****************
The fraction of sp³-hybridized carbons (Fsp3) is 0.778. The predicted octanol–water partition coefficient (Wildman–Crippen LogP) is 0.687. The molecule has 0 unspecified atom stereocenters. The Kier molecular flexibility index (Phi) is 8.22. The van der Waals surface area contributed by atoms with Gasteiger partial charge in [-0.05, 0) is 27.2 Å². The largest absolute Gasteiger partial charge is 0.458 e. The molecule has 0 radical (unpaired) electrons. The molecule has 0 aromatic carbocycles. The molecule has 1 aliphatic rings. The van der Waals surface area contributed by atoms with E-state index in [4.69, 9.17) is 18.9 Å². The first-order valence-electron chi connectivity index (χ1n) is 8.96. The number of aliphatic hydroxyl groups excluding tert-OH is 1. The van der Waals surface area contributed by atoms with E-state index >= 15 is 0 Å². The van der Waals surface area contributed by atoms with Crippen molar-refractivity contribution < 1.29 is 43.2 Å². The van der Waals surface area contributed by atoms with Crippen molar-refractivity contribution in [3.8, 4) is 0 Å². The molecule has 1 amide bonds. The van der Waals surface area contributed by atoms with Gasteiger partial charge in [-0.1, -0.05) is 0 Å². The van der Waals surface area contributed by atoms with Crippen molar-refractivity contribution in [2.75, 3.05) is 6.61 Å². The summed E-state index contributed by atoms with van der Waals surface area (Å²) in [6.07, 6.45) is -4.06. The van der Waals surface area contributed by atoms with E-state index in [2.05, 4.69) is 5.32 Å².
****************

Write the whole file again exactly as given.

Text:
The fraction of sp³-hybridized carbons (Fsp3) is 0.778. The predicted octanol–water partition coefficient (Wildman–Crippen LogP) is 0.687. The molecule has 0 unspecified atom stereocenters. The Kier molecular flexibility index (Phi) is 8.22. The van der Waals surface area contributed by atoms with Gasteiger partial charge in [-0.05, 0) is 27.2 Å². The largest absolute Gasteiger partial charge is 0.458 e. The molecule has 0 radical (unpaired) electrons. The molecule has 0 aromatic carbocycles. The molecule has 1 aliphatic rings. The van der Waals surface area contributed by atoms with E-state index in [4.69, 9.17) is 18.9 Å². The first-order valence-electron chi connectivity index (χ1n) is 8.96. The number of aliphatic hydroxyl groups excluding tert-OH is 1. The van der Waals surface area contributed by atoms with E-state index >= 15 is 0 Å². The van der Waals surface area contributed by atoms with Crippen molar-refractivity contribution < 1.29 is 43.2 Å². The van der Waals surface area contributed by atoms with Crippen molar-refractivity contribution in [3.8, 4) is 0 Å². The molecule has 1 amide bonds. The van der Waals surface area contributed by atoms with Gasteiger partial charge in [-0.1, -0.05) is 0 Å². The van der Waals surface area contributed by atoms with Crippen molar-refractivity contribution in [2.75, 3.05) is 6.61 Å². The summed E-state index contributed by atoms with van der Waals surface area (Å²) in [6.07, 6.45) is -4.06. The van der Waals surface area contributed by atoms with E-state index in [2.05, 4.69) is 5.32 Å².